Friday, April 7, is National Beer Day and Texas Tech students undeniably love to drink. The Broadway shuffle would not exist on a Thursday night if Tech students did not drink. However, going out for a drink is not as safe as people think it is due to drink spiking.
Picture going out to a bar because it is National Beer Day, you make a couple new friends and you pique the interest of some charmer. 15 minutes later, you’re fading in and out of consciousness and the rest of the story is only told by people who claimed you “just got too drunk.” You have no idea what happened except you just wanted to go out for a beer.
Drug-facilitated sexual assaults do occur but the Department of Justice reports that only 36 percent of drug-facilitated sexual assaults are reported because most victims can rarely remember the situation.
It is unfortunate, but we cannot combat the evil of drink spiking overnight, however bars should serve drinks with lids to prevent drug slipping into your drink.
According to Save the Student, a student money site, drugs like gamma-hydroxybutyrate (GHB), tranquillizers (like Valium), rohypnol (commonly known as a roofie) and ketamine are the most common drugs used to spike drinks. These drugs come in various material forms and are hard to trace in the body, while having similar symptoms to being drunk.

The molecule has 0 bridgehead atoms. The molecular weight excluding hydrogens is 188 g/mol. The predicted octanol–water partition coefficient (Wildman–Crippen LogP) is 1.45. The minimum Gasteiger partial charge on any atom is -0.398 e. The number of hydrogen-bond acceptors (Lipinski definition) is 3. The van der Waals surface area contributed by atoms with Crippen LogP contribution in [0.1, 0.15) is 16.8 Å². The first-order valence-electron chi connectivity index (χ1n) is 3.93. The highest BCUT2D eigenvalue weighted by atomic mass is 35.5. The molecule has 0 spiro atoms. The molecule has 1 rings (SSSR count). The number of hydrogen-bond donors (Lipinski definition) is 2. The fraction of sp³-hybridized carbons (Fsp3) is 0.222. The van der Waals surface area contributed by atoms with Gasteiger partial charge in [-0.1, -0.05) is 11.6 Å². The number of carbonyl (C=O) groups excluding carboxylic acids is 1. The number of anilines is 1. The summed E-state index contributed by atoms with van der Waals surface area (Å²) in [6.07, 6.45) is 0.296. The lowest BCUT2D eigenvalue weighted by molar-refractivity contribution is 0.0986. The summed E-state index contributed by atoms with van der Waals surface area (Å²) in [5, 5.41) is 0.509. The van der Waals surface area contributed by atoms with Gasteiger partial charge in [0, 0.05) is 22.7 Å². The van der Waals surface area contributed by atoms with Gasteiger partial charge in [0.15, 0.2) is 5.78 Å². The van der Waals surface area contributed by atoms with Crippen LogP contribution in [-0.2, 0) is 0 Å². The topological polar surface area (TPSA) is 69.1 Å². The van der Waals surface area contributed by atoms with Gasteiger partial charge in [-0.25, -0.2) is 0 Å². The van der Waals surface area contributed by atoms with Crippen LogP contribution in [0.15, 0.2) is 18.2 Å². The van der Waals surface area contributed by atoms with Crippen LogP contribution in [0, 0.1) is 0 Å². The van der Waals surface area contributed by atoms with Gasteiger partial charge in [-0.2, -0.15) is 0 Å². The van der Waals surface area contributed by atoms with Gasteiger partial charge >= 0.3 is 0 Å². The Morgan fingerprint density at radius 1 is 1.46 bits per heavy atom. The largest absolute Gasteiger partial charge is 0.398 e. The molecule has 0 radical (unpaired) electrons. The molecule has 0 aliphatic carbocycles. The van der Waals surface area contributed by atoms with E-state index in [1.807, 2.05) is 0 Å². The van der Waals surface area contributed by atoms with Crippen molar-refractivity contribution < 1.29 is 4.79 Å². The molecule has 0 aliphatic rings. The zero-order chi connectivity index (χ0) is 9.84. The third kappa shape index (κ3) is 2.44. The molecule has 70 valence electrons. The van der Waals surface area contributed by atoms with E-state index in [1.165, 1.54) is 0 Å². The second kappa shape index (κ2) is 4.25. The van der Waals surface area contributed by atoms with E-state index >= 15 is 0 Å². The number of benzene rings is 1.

The possibility of any of these drugs being slipped into a drink is eliminated when you put a lid over your drink. Tech’s Risk Intervention & Safety Education (RISE) supplies students with drink covers for the sake to protecting your drink. If Tech’s offices are providing the means to protect their students, bars across the street can do the same by providing lids.
Refuting these ideas to create a safe environment only judges the integrity of the bars supplying drinks to students.
I polled Tech students on Twitter to see if they have endured or know someone who has had their drink spiked. 22 percent of students said they have had their drink spiked, 67 percent of students said they knew someone who has had their drink spiked and the remaining 11 percent said no.
Tech students clearly suffer from what should be considered a crisis, might I say an epidemic, which is drink spiking. Yet a simple solution, such as supplying a lid or a cover with a drink, is another step into creating a safer bar environment.
If you happen to go out for a drink this weekend, make sure you do not take drinks from strangers or leave your drink unattended. Go out with friends who will watch out for you and cover your drink.
If you or someone you know has suffered from a drug-facilitated sexual assault, please reach out to the Title IX office and file a report. Your voice will be heard.
Title IX link: https://www.depts.ttu.edu/titleix/
National Sexual Assault Hotline: 1-800-656-4673
Texas Tech Crisis Helpline: (806) 742-5555.
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